MURPHY-Charles H., 82. Died at his home in El Dorado, Arkansas March 20, 2002. His wife, Johnie Walker Murphy, preceded him in death; surviving him are: four children; Michael Walker Murphy, Martha Wilson Murphy, Charles Haywood Murphy, III, and Robert Madison Murphy; three sisters, Theodosia Murphy Nolan, Caroline Murphy Winter, and Bertie Murphy Smith; and eight grandchildren. He was born in El Dorado March 6, 1920, the son of Charles Haywood Murphy, Sr. and Bertie Wilson Murphy. Charles Murphy is best remembered as an oilman. His father had him manumitted by court order at the age of sixteen so he could legally transact business for himself, and he entered the petroleum industry on his own as an independent while still in his teens. At the age of twenty-one he assumed full managerial responsibility for his family's business, consisting primarily of oil production, farming and timber lands scattered across Arkansas, Texas, Louisiana, Mississippi and Alabama. For the next fifty-three years (except for three years' service in the U.S. Army infantry during World War II) he devoted his considerable energy to building this business into an international oil company that has been active on every continent except Antarctica. It is now a public company, of which the family still owns some 25%, and it still bears the family name, Murphy Oil Corporation. It is ranked by Fortune and Forbes magazines on some of their various measures as from the 312th to the 370th largest industrial concerns in the United States. Charles Murphy served this organization, under various titles, as its Chief Executive Officer until 1986 and continued as Chairman of the Board until 1994. While building Murphy Oil, Charles Murphy did not forsake his heritage as a banker. He succeeded his father as a major shareholder and dominant force in the First National Bank of El Dorado, which later became part of a group of banks owned by First United Bancshares, which Charles Murphy served as Chairman of the Board. This group of banks has now been succeeded by BancorpSouth Banc. Additionally, Murphy was a major investor in First Commercial Corporation, a significant regional bank holding company, where he served as Chairman of the Executive Committee. First Commercial has now become part of Regions Bank. Less public attention has been focused on Charles Murphy's career as an educator and philanthropist. This is the way he wanted it. He served seventeen years on the Arkansas Board of Higher Education, where he was instrumental in beginning the drive to improve the quality of public education in Arkansas. At the same time, he was dedicated to the improvement of private education as well, and gave generously of his time and money in this cause. He served ten years as a trustee of Hendrix College, where he and his family established the Hendrix Murphy Foundation, providing financial support to the institution. He also served on the Board of Administrators of Tulane University, where he and his family established the Tulane Murphy Foundation and the Murphy Institute of Political Economy. The Murphy Foundation, established by Charles Murphy, his wife, and his mother, provides financial support to both public and private institutions of learning, as well as scholarships to enable students to pursue higher education. For his service in the field of education, Murphy was recognized with an honorary Doctor of Laws degree by the University of Arkansas in 1966. Charles Murphy's service to education did not consist only of serving on boards and giving money. He was active as a teacher and lecturer, without fee, on a broad range of subjects, to a variety of audiences. Examples of the breadth and scope of his lectures include: ``The Effect of Environment on Business Strategy'' given at the University of Geneva, Switzerland, ``Energy Alternatives for the Mid-21st Century'' at the Smithsonian Institution, Washington, D.C., and ``Reading, Writing, and Thinking'' at El Dorado High School, El Dorado, Arkansas. That he was able to deal with such a range of subjects is due not only to his powerful intellect, but also to the manner of his education. His classroom education ended with his graduation from High School at Gulf Coast Military Academy at the age of sixteen, but his education continued throughout his life. As a young person he was taught languages, philosophy, history and science in the classical way by tutors, and as an adult he pursued his education by prodigious reading. Charles Murphy is recognized as a scholar by other scholars. Mrs. Arnold Toynbee, widow of the renowned historian, once introduced him as the only person who ever changed her husband's mind. Charles Murphy's public service encompassed more than the field of education. He served his country and his industry and often sought to bridge gaps between different points of view. He served ten years on the National Petroleum Council, including as its Chairman. The Council was established by the United States Government during World War II as a group of leading oilmen to advise the government on matters pertaining to strategic petroleum supply. He also served for ten years and chaired the American Petroleum Institute Conservation Liaison Committee. This committee laid the groundwork for some of today's far reaching petroleum industry environmental programs. For his service he received a citation for Outstanding Individual Service to Natural Resource Management from the National Wildlife Federation. Charles Murphy served his industry through membership on the American Petroleum Institute Board of Directors and its Executive Committee and Management Committee. This group honored him with election as President of its prestigious 25 Year Club and an honorary life membership on the Board of Directors. He was also instrumental in the founding of the National Ocean Industries Association, representing many diverse interests in the use and conservation of ocean resources. Like other facets of his life, Charles Murphy's public service board memberships reflect a broad range-in addition to those already mentioned, he has served on the Board of Governors of the Oschner Medical Foundation, the National Advisory Board of the Smithsonian Institution and the Louisiana Governor's Council on Economic Development. Charles Murphy was at ease with people from all walks of life, from Presidents and Prime Ministers, Kings and Princes, to roughnecks and roustabouts and service station attendants, and he was invariably courteous and charming to all. He was a citizen of the world, with friends and acquaintances in every part of the globe, but he never forgot his roots, his friends included Sam Rayburn, Lyndon Johnson, H. L. Hunt (and his family), Lloyd Bentsen and George Bush, of Texas; Russell Long, John McKeithen, Jimmy Noe, and Bennett Johnston, of Louisiana: Robert Kerr, Dean McGee, Carl Albert, and David Boren, of Oklahoma; and Witt and Jack Stephens, Chesley Pruet, John L. McClellan, William Fulbright, Wilbur Mills, Oren Harris, Sam Walton, Robert E. Lee Wilson, Dale Bumpers, David Pryor, Ray Thornton, Jay Dickey, Bill Clinton and Mike Huckabee, of Arkansas. He was on personal terms with every President of the United States from Truman to George W. Bush and his acquaintanceships extended to such diverse contemporary historic figures as James Schlessinger, Lady Margaret Thatcher and the Shah of Iran. When he discovered an oil field on tribal Indian land in Eastern Montana, he was inducted into the Assiniboine-Sioux Tribe and made a honorary chief, and he accepted this honor with the same grace as he accepted an honorary LLD from the University of Arkansas, the Roughneck of the Year Award from the American Petroleum Institute 25 Year Club, and an invitation to conduct a petroleum economics seminar for the National Iranian Oil Company following the Iranian Revolution. He responded with equal courtesy and thoughtfulness to requests for advice from Presidents, Cabinet Secretaries, OPEC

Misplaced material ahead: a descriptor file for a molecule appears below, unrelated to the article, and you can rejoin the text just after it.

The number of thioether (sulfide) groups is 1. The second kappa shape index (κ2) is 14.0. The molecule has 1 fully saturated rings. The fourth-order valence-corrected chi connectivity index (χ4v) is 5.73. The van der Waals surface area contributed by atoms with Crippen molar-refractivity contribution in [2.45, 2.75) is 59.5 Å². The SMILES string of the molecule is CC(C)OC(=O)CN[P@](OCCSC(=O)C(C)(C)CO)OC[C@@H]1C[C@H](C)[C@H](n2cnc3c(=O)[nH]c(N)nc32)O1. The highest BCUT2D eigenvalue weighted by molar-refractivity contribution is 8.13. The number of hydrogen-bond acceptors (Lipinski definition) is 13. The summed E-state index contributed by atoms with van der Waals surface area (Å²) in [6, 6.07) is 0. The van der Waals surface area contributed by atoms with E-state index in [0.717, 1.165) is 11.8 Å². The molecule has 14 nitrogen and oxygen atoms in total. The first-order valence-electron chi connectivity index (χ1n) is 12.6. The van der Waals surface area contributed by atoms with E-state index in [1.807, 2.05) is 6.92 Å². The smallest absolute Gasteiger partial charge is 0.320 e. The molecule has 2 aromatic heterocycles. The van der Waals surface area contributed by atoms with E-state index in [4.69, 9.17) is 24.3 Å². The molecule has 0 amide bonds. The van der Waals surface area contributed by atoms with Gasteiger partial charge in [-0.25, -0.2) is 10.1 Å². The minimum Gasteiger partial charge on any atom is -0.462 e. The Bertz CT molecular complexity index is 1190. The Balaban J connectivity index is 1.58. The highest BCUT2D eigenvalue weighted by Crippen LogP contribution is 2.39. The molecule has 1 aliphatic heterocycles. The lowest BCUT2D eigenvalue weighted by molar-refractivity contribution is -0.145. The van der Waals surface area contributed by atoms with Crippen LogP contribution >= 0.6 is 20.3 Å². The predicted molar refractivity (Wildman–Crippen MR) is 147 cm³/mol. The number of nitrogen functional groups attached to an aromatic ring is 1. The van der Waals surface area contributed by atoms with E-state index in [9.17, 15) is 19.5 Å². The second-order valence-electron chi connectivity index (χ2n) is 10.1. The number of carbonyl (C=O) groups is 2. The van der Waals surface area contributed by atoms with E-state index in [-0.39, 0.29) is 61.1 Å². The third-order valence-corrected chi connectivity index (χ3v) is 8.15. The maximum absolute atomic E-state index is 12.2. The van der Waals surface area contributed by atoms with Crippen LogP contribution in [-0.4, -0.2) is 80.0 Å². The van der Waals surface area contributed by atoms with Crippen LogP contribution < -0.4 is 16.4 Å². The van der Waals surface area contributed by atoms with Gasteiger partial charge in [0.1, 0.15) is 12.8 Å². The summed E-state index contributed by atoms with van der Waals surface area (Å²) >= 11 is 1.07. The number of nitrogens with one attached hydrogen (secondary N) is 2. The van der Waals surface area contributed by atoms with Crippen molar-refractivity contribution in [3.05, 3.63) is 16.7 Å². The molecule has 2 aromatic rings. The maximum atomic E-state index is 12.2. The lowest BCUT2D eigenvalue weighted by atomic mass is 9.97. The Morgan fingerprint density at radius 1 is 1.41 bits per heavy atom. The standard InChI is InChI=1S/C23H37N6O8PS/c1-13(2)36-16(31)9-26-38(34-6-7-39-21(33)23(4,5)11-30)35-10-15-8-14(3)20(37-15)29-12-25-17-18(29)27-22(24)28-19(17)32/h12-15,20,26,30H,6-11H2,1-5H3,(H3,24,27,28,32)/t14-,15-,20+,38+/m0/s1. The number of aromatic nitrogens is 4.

Oil Ministers, and the widows of
Charles Murphy left his mark on
the times in which he lived. His
son Madison said ``The world is
left a much duller place by his
Published in New York Times on Mar. 24, 2002.